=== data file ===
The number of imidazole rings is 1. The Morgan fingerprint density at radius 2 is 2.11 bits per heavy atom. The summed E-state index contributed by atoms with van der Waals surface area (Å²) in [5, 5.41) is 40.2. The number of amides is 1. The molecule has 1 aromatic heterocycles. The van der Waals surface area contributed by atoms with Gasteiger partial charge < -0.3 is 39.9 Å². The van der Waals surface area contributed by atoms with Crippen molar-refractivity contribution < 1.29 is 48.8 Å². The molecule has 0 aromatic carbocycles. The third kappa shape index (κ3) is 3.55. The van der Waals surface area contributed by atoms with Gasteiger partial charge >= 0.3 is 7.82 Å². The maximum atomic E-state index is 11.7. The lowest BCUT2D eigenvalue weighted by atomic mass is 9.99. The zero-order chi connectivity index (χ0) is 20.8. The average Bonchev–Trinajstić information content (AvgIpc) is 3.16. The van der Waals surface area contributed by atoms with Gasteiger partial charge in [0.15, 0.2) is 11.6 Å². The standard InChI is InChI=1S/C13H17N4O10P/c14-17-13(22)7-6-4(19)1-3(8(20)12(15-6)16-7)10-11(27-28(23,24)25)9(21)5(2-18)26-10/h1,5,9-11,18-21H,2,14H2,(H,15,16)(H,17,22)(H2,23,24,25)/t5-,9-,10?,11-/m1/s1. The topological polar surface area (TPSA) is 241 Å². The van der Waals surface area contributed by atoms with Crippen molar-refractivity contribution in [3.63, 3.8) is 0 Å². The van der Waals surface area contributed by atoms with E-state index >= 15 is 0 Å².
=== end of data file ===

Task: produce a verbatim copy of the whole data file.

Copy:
The number of imidazole rings is 1. The Morgan fingerprint density at radius 2 is 2.11 bits per heavy atom. The summed E-state index contributed by atoms with van der Waals surface area (Å²) in [5, 5.41) is 40.2. The number of amides is 1. The molecule has 1 aromatic heterocycles. The van der Waals surface area contributed by atoms with Gasteiger partial charge < -0.3 is 39.9 Å². The van der Waals surface area contributed by atoms with Crippen molar-refractivity contribution < 1.29 is 48.8 Å². The molecule has 0 aromatic carbocycles. The third kappa shape index (κ3) is 3.55. The van der Waals surface area contributed by atoms with Gasteiger partial charge >= 0.3 is 7.82 Å². The maximum atomic E-state index is 11.7. The lowest BCUT2D eigenvalue weighted by atomic mass is 9.99. The zero-order chi connectivity index (χ0) is 20.8. The average Bonchev–Trinajstić information content (AvgIpc) is 3.16. The van der Waals surface area contributed by atoms with Gasteiger partial charge in [0.15, 0.2) is 11.6 Å². The standard InChI is InChI=1S/C13H17N4O10P/c14-17-13(22)7-6-4(19)1-3(8(20)12(15-6)16-7)10-11(27-28(23,24)25)9(21)5(2-18)26-10/h1,5,9-11,18-21H,2,14H2,(H,15,16)(H,17,22)(H2,23,24,25)/t5-,9-,10?,11-/m1/s1. The topological polar surface area (TPSA) is 241 Å². The van der Waals surface area contributed by atoms with Crippen molar-refractivity contribution in [3.63, 3.8) is 0 Å². The van der Waals surface area contributed by atoms with E-state index >= 15 is 0 Å².